Good sharps handling practices, demonstrated proficiency, and having an awareness of the risks associated with handling sharps in a biocontainment environment that may be contaminated with infectious material are important considerations. A standard practice is that needles should not be recapped.
Waste streams must be clearly identified to ensure the proper decontamination and disposal of all types of waste generated in animal rooms and support areas within a containment facility. The types of waste streams can vary based on the activities being performed; therefore, each institution should identify and define their waste streams and implement appropriate decontamination and disposal procedures for each stream. Knowledge of the multiple national, state and local regulations that apply to the identification of waste streams, decontamination, handling, transportation and disposal of biohazard waste is critical to ensure compliance.
The use of commercial hazardous waste disposal companies to help with navigating the myriad of regulatory requirements for waste disposal has become a common practice. These companies can be an excellent resource for obtaining training on identifying waste streams and for help with developing internal waste handling procedures that meet regulatory requirements. Maintenance of those conditions involves activities such as changing cages and bedding, as well as routine sanitation of animal caging, racks, and the secondary environment. Cleaning and disinfection are important aspects of any sanitation program and the difference between the 2 methods should be understood in a biocontainment environment.
These activities in biocontainment may be slightly different than in a conventional area. For example in most biocontainment facilities, the cage wash is located outside of the biocontainment area, so caging and waste must be sterilized prior to removal from the containment area. Some caging, such as biocontainment caging for larger, nonrodent species, may have to be partially disassembled to allow for adequate cleaning. Cleaning in biocontainment is usually performed by hand without the use of a mechanical washer. Caging should be adequately rinsed after cleaning to prevent exposure of the animals to residual chemicals.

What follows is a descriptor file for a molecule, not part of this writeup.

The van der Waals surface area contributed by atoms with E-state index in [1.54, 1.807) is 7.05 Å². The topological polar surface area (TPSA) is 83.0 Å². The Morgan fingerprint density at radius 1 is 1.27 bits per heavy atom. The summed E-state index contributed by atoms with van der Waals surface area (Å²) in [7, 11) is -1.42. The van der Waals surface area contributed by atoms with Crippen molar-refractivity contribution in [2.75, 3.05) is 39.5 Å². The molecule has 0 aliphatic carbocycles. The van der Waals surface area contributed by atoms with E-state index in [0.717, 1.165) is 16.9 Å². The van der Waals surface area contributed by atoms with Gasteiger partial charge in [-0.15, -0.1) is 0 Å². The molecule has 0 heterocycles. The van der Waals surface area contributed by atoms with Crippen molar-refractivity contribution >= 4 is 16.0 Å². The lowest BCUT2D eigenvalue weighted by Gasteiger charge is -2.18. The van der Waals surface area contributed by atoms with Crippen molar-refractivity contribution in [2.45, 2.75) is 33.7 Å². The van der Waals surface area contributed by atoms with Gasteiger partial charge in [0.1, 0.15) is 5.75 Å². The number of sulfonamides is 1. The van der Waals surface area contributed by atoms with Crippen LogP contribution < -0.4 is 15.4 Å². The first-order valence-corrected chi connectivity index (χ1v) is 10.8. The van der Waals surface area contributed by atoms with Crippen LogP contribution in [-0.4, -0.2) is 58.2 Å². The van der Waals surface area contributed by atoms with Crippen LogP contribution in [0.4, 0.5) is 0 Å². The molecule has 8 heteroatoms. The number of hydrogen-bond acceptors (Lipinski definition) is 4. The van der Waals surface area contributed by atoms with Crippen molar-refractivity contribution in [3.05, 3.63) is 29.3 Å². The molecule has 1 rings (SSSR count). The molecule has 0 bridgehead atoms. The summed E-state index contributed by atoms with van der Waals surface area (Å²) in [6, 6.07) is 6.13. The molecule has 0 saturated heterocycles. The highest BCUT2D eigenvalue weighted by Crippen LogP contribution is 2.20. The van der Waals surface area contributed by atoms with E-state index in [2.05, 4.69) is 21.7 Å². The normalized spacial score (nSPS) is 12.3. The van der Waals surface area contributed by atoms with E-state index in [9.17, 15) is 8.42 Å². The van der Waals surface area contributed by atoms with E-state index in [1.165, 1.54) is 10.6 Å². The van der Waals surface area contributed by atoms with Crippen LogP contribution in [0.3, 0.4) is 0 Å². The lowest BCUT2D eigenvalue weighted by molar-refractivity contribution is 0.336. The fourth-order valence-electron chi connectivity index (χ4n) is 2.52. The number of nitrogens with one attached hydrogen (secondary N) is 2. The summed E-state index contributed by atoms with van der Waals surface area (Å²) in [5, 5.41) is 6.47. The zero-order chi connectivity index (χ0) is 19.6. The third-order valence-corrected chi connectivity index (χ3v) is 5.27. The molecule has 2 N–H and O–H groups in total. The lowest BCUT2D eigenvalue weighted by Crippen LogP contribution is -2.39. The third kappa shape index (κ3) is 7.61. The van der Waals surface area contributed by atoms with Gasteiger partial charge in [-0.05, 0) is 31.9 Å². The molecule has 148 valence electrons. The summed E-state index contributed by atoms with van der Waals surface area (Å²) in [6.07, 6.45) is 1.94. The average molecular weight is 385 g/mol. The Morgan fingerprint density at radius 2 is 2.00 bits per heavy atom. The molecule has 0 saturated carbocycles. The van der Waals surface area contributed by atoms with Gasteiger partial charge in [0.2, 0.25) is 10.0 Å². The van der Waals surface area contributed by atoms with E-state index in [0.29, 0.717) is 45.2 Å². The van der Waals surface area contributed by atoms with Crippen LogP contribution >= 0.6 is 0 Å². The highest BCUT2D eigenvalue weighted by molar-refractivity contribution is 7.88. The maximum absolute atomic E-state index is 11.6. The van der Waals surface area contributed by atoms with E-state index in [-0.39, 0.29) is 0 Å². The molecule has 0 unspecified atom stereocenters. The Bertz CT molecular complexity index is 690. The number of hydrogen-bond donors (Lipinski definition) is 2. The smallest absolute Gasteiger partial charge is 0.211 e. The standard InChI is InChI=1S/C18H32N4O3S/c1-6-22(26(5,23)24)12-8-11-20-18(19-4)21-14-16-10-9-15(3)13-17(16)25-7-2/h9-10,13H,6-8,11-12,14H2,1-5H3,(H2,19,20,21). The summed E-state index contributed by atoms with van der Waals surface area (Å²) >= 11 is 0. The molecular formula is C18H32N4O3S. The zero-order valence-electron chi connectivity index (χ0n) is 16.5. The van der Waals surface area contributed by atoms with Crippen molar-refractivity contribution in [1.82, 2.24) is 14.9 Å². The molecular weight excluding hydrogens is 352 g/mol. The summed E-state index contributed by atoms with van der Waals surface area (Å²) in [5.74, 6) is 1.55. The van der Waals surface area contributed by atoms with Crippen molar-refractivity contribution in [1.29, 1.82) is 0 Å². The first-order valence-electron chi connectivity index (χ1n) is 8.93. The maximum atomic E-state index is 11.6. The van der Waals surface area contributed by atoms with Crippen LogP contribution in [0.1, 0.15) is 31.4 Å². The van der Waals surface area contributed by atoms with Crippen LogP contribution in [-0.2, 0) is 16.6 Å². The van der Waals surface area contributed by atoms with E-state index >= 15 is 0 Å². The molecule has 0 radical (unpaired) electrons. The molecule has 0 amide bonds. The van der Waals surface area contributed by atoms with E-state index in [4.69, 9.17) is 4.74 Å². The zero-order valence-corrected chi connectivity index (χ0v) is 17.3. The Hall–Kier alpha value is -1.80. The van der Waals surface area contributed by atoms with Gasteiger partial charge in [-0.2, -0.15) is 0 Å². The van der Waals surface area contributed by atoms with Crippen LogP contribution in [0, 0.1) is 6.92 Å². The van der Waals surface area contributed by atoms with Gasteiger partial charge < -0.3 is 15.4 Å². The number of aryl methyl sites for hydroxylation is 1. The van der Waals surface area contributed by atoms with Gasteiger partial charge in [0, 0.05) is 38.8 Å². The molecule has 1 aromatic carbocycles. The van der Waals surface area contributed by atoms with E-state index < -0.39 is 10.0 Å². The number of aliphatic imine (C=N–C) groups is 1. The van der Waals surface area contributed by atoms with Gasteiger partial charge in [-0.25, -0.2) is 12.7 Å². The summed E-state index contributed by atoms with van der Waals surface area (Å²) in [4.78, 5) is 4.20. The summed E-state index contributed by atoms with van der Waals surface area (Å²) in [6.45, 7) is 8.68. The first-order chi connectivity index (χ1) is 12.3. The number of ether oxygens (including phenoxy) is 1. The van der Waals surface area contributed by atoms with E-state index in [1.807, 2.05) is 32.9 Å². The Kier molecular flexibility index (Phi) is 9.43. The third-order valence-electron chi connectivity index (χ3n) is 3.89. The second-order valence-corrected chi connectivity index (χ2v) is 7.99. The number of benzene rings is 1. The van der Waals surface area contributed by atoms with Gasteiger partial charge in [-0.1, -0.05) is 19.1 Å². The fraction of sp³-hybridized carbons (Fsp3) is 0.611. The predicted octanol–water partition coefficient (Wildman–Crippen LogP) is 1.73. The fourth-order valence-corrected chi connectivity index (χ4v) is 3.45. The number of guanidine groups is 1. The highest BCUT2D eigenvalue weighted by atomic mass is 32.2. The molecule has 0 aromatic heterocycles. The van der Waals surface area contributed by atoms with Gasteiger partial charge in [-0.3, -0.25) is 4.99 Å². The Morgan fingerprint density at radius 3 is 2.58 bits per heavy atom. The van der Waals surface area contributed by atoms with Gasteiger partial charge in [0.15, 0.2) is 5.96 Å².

Disinfection of primary and secondary enclosures in containment usually involves the use of chemical disinfectants during the conduct of the study and chemical, gas or vapor disinfectants between studies.
Laboratory Animal Medicine
The type of chemical disinfectant used must be carefully considered as it must be effective against both naturally occurring microorganisms in the environment and those that are used experimentally. Validation studies may be required to verify the effectiveness of the disinfectant against the microorganism and the appropriate contact time.
Animals exposed to infectious diseases present a concern to individuals handling the animal due to the risk of transmission of the agent from the animal to the handler. Transmission could occur by a variety of methods, to include bites, scratches, needle sticks, mucous membrane exposure, or aerosol transmission.
The use of physical restraint devices squeeze cages or restraint boxes , chemical restraint, additional PPE as previously described, and practices that reduce the risk of exposure during animal manipulations should be used whenever possible. According to the BMBL, all procedures involving the manipulation of infectious materials either the infectious agent or tissues from infected animals , handling of infected animals or the generation of aerosols must be conducted within BSCs or other physical containment devices when practical.